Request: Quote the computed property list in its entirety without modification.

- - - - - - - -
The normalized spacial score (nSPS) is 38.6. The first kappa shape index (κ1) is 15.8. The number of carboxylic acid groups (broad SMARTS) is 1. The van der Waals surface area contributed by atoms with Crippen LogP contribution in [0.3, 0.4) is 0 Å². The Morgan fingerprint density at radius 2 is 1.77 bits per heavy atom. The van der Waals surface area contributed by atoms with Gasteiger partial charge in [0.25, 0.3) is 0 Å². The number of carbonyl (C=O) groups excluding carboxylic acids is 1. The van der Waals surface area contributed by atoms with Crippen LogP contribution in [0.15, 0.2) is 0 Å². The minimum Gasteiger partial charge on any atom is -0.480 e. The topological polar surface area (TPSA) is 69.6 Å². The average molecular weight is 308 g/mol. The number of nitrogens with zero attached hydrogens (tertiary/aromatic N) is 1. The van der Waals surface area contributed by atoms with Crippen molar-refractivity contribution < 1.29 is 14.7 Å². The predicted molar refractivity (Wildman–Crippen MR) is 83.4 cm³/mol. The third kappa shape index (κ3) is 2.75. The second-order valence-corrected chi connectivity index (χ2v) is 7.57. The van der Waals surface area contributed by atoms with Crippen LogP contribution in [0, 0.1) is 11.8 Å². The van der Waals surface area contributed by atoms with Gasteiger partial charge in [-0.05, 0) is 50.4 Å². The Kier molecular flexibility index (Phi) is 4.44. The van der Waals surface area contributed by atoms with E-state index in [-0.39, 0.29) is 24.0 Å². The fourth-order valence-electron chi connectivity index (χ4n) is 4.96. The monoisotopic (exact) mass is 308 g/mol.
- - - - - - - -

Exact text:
The normalized spacial score (nSPS) is 38.6. The first kappa shape index (κ1) is 15.8. The number of carboxylic acid groups (broad SMARTS) is 1. The van der Waals surface area contributed by atoms with Crippen LogP contribution in [0.3, 0.4) is 0 Å². The Morgan fingerprint density at radius 2 is 1.77 bits per heavy atom. The van der Waals surface area contributed by atoms with Gasteiger partial charge in [0.25, 0.3) is 0 Å². The number of carbonyl (C=O) groups excluding carboxylic acids is 1. The van der Waals surface area contributed by atoms with Crippen LogP contribution in [0.15, 0.2) is 0 Å². The minimum Gasteiger partial charge on any atom is -0.480 e. The topological polar surface area (TPSA) is 69.6 Å². The average molecular weight is 308 g/mol. The number of nitrogens with zero attached hydrogens (tertiary/aromatic N) is 1. The van der Waals surface area contributed by atoms with Crippen molar-refractivity contribution < 1.29 is 14.7 Å². The predicted molar refractivity (Wildman–Crippen MR) is 83.4 cm³/mol. The third kappa shape index (κ3) is 2.75. The second-order valence-corrected chi connectivity index (χ2v) is 7.57. The van der Waals surface area contributed by atoms with Crippen LogP contribution in [0, 0.1) is 11.8 Å². The van der Waals surface area contributed by atoms with Gasteiger partial charge in [-0.05, 0) is 50.4 Å². The Kier molecular flexibility index (Phi) is 4.44. The van der Waals surface area contributed by atoms with E-state index in [-0.39, 0.29) is 24.0 Å². The fourth-order valence-electron chi connectivity index (χ4n) is 4.96. The monoisotopic (exact) mass is 308 g/mol.